Chicago, IL (January 22, 2019) –
The Daley Center hosts an Asbestos Call every other Tuesday, which serves as the time and place to track the progress of a lawsuit in preparation for the trial date. The Vogelzang Law blog provides bi-weekly Asbestos Call updates.
At the second bi-weekly Asbestos call of 2019, the Vogelzang Law team continued to finalize motions filed at the end of 2018 and prepare for upcoming trials in February and March.
At the Call, the Vogelzang Law team prepared for the upcoming trial in the case of Mr. Ulrich Huemmerich, a longtime engineer in Germany and the United States. With the coming February 13, 2019 trial date, the Vogelzang Law team entered briefing schedules for the remaining Motions for Summary Judgement.
The Vogelzang Law team also addressed scheduling issues for the case of Mr. Eddie Evans, whose trial was set for June 11, 2019. Mr. Evans was diagnosed with mesothelioma after being exposed to asbestos containing products during his career in steel mills. The scheduling issues and new trial date were resolved without objection.
In addition, Vogelzang Law attorney Michael Maienza set briefing schedules for all outstanding Motions for Summary Judgment and Motions to Dismiss for Lack of Personal Jurisdiction in the case of Mr. Ronald Bialas, who was diagnosed with mesothelioma in March of 2018. After serving in the Air Force, Mr. Bialas spent over 30 years as a steelworker in south Chicago. Mr. Bialas’ trial is set to begin in March 2019. Mr. Maienza obtained the briefing schedules without objection.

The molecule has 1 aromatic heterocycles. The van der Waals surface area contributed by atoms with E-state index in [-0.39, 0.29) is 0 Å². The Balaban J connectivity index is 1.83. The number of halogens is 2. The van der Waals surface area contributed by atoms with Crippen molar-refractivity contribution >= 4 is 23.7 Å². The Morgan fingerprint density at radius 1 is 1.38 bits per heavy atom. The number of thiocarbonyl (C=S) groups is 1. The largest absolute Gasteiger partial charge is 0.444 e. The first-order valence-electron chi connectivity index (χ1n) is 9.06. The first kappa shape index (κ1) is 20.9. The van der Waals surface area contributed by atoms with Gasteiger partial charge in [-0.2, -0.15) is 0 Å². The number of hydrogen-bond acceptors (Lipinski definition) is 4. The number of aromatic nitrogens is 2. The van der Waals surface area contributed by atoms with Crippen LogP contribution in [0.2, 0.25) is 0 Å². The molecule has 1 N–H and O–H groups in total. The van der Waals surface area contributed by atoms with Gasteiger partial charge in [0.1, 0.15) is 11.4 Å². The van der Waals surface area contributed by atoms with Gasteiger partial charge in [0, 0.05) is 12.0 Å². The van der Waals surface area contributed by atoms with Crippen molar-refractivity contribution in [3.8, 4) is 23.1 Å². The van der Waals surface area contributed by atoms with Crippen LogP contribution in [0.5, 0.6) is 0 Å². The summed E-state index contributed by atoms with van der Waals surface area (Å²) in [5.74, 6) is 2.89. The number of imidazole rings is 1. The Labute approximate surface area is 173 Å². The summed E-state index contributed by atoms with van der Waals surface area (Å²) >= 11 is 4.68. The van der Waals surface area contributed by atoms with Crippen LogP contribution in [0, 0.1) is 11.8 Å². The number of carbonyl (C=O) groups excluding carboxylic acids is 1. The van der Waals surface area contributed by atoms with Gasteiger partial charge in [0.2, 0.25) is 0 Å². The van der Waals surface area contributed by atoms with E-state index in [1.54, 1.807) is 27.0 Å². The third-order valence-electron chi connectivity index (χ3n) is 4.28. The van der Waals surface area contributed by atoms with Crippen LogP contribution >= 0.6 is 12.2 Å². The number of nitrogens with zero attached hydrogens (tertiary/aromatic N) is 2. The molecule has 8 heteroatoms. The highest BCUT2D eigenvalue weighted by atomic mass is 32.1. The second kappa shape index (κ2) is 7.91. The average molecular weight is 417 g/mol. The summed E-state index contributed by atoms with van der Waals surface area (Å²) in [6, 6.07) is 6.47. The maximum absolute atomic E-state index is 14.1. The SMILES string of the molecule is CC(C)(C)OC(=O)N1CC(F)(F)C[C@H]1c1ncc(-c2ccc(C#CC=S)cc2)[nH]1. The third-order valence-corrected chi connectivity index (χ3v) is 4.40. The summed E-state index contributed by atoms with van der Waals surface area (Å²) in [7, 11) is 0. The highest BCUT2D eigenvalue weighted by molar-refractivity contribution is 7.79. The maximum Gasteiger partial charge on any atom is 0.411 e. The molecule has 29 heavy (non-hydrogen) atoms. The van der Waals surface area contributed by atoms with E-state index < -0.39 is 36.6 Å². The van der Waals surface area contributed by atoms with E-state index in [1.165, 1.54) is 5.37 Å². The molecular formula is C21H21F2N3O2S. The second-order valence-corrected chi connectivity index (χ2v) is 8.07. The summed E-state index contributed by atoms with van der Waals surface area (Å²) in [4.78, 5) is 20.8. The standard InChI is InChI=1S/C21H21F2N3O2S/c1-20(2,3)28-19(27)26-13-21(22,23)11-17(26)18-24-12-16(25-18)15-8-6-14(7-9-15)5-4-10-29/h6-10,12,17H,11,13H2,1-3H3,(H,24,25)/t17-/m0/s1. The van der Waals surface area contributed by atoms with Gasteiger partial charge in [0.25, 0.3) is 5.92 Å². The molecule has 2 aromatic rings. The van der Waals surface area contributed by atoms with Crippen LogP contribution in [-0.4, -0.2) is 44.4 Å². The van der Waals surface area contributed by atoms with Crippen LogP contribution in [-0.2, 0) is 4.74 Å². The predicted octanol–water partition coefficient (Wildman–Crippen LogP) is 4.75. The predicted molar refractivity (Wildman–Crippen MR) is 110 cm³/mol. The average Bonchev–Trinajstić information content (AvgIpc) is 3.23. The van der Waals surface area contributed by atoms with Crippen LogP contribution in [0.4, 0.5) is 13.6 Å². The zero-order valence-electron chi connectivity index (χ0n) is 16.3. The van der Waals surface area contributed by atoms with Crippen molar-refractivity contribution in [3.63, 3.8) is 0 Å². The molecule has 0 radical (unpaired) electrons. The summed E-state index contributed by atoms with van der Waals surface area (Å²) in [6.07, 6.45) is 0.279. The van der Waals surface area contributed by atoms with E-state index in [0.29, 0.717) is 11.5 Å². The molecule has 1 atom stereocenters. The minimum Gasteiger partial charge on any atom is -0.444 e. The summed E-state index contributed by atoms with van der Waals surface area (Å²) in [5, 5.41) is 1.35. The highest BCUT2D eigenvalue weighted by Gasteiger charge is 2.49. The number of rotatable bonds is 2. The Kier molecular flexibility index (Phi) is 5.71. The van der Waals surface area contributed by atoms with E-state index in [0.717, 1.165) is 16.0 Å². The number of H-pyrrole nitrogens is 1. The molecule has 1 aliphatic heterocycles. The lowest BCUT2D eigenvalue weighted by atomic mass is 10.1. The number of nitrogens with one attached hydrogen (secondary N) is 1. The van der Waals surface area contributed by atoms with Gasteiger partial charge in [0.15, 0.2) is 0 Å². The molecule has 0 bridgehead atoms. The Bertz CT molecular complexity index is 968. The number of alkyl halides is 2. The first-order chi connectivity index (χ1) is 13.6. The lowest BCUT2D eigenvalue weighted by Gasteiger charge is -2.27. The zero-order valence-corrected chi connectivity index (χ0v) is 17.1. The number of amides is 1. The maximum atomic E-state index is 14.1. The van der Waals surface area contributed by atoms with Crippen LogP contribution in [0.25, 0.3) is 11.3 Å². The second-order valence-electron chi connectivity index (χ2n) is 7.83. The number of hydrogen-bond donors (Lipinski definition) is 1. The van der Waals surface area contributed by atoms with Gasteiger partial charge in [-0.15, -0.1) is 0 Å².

In the final development on Tuesday, Vogelzang Law attorney Nathaniel Wallace requested a trial date to be set for March 2020 in the case of John Henderson. Mr. Henderson, an Army veteran who served as a Field Artillery “gun bunny,” worked with numerous asbestos containing products in his career as a mechanic after leaving the Army. The trial date was set without objection from the defendants.
The Vogelzang Law team continues to advocate for families across America who have been impacted by asbestos. Mesothelioma is a rare and aggressive cancer linked to asbestos fibers, which are easily inhaled when working with asbestos materials. As a result, insulators, pipefitters, construction workers, mechanics, and more are among the most at-risk groups.